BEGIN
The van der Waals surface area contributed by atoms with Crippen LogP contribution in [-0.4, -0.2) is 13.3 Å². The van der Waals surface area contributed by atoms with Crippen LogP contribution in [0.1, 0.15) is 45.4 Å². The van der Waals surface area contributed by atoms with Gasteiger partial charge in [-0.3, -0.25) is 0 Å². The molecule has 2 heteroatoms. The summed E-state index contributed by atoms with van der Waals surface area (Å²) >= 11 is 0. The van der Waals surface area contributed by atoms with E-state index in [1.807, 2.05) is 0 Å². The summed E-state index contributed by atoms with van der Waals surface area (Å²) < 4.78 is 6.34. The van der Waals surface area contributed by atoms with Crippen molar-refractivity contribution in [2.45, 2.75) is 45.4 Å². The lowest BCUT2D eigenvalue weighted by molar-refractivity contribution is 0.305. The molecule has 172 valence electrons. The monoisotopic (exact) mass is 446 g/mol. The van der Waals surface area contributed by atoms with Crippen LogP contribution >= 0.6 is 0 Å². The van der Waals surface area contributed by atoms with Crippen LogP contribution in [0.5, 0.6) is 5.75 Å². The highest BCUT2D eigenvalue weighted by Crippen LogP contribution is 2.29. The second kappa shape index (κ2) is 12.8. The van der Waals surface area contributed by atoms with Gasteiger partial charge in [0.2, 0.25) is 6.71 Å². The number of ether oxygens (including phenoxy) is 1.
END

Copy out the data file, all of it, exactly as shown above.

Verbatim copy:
The van der Waals surface area contributed by atoms with Crippen LogP contribution in [-0.4, -0.2) is 13.3 Å². The van der Waals surface area contributed by atoms with Crippen LogP contribution in [0.1, 0.15) is 45.4 Å². The van der Waals surface area contributed by atoms with Gasteiger partial charge in [-0.3, -0.25) is 0 Å². The molecule has 2 heteroatoms. The summed E-state index contributed by atoms with van der Waals surface area (Å²) >= 11 is 0. The van der Waals surface area contributed by atoms with E-state index in [1.807, 2.05) is 0 Å². The summed E-state index contributed by atoms with van der Waals surface area (Å²) < 4.78 is 6.34. The van der Waals surface area contributed by atoms with Crippen molar-refractivity contribution in [2.45, 2.75) is 45.4 Å². The lowest BCUT2D eigenvalue weighted by molar-refractivity contribution is 0.305. The molecule has 172 valence electrons. The monoisotopic (exact) mass is 446 g/mol. The van der Waals surface area contributed by atoms with Crippen LogP contribution >= 0.6 is 0 Å². The van der Waals surface area contributed by atoms with Crippen LogP contribution in [0.5, 0.6) is 5.75 Å². The highest BCUT2D eigenvalue weighted by Crippen LogP contribution is 2.29. The second kappa shape index (κ2) is 12.8. The van der Waals surface area contributed by atoms with Gasteiger partial charge in [0.2, 0.25) is 6.71 Å². The number of ether oxygens (including phenoxy) is 1.